We’ve enjoyed several rides there before, so when my friend, Neil Bang (“Bangers”) asked if I’d like to join him for another adventure to Walloon, how could I refuse?
Walloon is a small town west of Ipswich, on the railway line to Toowoomba. Using as many off-road tracks as possible, the aim was to ride from home; meet everone at Bunyaville; ride westwards over the D’Aguilar Range to Walloon; then catch the train home.
In the crisp morning air we followed bike paths through Albany Creek to Bunyaville.
We met Bangers at Bunyaville then headed westwards through “Ironbark” in Samford State Forest.
The Ferny Grove Rail Trail is a great offroad way to get from Ironbark to the Pony Trails near Samford. We followed it westward.
I remember riding these trails about five years ago and thinking how difficult they were. These days I think they’re a lot of fun. A little bit of practice and fitness can make a big difference.
As the name suggests, they were originally intended for use by horse riders, but these days mountain bikers and walkers also enjoy them.
We eventually reached the Goat Track. This road up to Mount Nebo was damaged by heavy rain a few years ago, which caused land slides and rock falls. When it was damaged, we worked out a rough path through the debris. It has taken a couple of years, but now the road is nice and smooth again. While that’s good for the community, a few of us admitted to feeling a sense of loss that the fun trails through the debris were gone.
Despite it now being a “tame” road, the Goat Track still offers some great views of Moreton Bay to the East.
We slowly made our way up Mount Nebo Road to the Dundas Road fire trail.
There’s a great little camping spot on Dundas Road complete with Picnic Table, water tank and log seats.
Jason got a puncture so we all had a bit of a rest here while he made a few quick repairs.
We followed Dundas Road down hill to the west. As we progressed it slowly grew steeper…
We eventually reached “Whoah Boy” Break – a very steep descent which gets its name from the dozens of water bars or “Whoah Boys” that you have to roll of jump over on the way down.
It’s not the sort of place to ride if you don’t have good brakes 🙂
In order to avoid some steep climbs at a hill called “The Wall of Dirt”, we decided instead to cut through a small bush camp complete with caravans, satellite dishes and clothes lines. The people there are very friendly but unfortunately there was no one home today.
The trail eventually dropped us out on Banks Creek Road. The terrain changed abruptly from eucalyptus forest to open cattle country.
A few of us have commented before that if you want to see a number of different Australian landscapes in one day – this is probably the way to do it.
We all rolled westward at an easy pace, enjoying the conversation as we rode over the undulating hills towards Fernvale.
We eventually crossed the Brisbane River at Savages Crossing.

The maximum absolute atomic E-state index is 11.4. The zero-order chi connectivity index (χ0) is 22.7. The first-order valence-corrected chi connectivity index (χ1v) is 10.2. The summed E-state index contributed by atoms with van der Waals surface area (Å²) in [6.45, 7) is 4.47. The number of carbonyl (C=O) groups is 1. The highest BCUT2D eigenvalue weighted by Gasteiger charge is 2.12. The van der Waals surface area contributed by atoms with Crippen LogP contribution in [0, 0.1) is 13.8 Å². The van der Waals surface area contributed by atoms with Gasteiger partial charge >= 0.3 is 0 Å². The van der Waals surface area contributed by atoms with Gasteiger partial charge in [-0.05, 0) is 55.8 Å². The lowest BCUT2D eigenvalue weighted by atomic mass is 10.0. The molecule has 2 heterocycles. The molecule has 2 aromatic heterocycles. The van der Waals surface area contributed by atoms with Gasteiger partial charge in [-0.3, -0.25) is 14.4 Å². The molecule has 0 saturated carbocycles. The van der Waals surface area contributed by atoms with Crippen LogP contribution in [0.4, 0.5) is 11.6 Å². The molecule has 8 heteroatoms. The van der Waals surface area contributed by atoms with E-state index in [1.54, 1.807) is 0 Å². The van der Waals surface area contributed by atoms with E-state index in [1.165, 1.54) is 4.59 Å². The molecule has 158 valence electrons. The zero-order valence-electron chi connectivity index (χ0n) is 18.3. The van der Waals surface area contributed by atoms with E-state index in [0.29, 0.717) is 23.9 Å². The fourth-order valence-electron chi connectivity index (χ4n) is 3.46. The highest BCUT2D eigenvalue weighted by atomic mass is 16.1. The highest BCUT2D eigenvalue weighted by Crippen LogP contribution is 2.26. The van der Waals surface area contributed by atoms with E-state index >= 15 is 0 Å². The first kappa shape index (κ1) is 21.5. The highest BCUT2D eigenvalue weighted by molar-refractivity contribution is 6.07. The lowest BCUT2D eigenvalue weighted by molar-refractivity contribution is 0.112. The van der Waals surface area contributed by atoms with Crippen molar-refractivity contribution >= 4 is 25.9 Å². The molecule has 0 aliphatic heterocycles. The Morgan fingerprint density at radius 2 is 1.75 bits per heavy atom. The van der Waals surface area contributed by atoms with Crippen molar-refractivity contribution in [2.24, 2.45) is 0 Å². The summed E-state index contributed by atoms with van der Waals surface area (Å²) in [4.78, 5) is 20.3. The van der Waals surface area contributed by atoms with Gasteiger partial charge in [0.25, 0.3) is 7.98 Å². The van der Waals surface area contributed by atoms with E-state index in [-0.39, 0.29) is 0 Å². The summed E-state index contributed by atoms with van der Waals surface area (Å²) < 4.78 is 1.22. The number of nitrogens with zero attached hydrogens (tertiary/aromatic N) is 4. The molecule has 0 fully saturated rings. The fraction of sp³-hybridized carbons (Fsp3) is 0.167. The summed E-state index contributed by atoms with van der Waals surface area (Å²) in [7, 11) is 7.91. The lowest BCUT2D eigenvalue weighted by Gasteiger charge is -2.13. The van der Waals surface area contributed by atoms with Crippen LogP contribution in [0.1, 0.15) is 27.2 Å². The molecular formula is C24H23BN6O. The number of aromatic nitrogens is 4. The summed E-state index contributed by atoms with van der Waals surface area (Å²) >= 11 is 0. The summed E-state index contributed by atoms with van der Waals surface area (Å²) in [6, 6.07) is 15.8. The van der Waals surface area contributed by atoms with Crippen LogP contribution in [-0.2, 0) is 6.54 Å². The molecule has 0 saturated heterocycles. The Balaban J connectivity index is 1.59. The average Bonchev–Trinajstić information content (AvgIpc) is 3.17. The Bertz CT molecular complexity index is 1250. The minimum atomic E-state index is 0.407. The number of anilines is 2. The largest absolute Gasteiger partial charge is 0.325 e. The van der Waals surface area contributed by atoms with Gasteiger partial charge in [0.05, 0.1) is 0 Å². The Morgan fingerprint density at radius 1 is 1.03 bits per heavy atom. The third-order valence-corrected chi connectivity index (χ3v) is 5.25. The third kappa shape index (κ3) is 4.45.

The crystal clear water sparkled under the blue sky. Somewhere east of here this sparkling stream morphs into a wide muddy river slowly winding through a busy city. I much prefer the rural version.
In Fernvale we stopped at the Bakery to refuel, then said “G’day” to a couple of riders from Austria who were cycling around the world. To date they had ridden over 20,000 km. It put our small “epic” into perspective.
From Fernvale we followed the Brisbane Valley Rail Trail southwards, past a couple of disused bridges.
The Fairney View section has been opened since we were last here. It was good to be able to try out a new section of the trail.
At Wanora we left the rail trail and headed west again along some more gravel roads.
We then followed a road reserve called “By Road”. It’s rough, and we had to push the bikes in one or two places, but we agreed we’d rather do this than ride on a paved road.
We then followed Coach Lane southwards. This old track is rutted in places. If you pick a wrong line you can end up in a ditch. I was at the back of the pack and played it safe by picking the line that everyone else took.
We then followed some dirt roads south, and crossed the busy highway to Toowoomba at Haigslea.
For me, part of the fun of planning a mountain bike ride is to try and get from “A” to “B” while avoiding as much paved road as possible. That’s why I love trails like these dirt tracks just outside of Walloon.
We arrived in Walloon with time to spare before the train arrived, so we stopped in at the “Walloon Saloon” for a few drinks.
Then we bundled the bikes into the back of a train for the two hour trip back home.
I always enjoy this ride – it’s a fun way to cover a wide variety of terrain and a reasonably long distance in a single day, without having to work too hard.
All up we rode about 85km in 8 hours including breaks. I burned about 4,000 kcal and we climbed about 1,500 metres in ascent.
This ride rates about 8 out of 10 on the tough-o-meter.
Thanks Bangers for inviting me to ride with you today.
Thanks Geoff, Greg, Rick, Paul, Darb, Jason and Bangers for the great company – I really enjoyed it!
UPDATE: Here’s Darb’s video of the ride:
Max elevation: 543 m
Min elevation: 14 m
Total climbing: 1864 m
Total descent: -1819 m
Average speed: 18.04 km/h
Total time: 08:06:10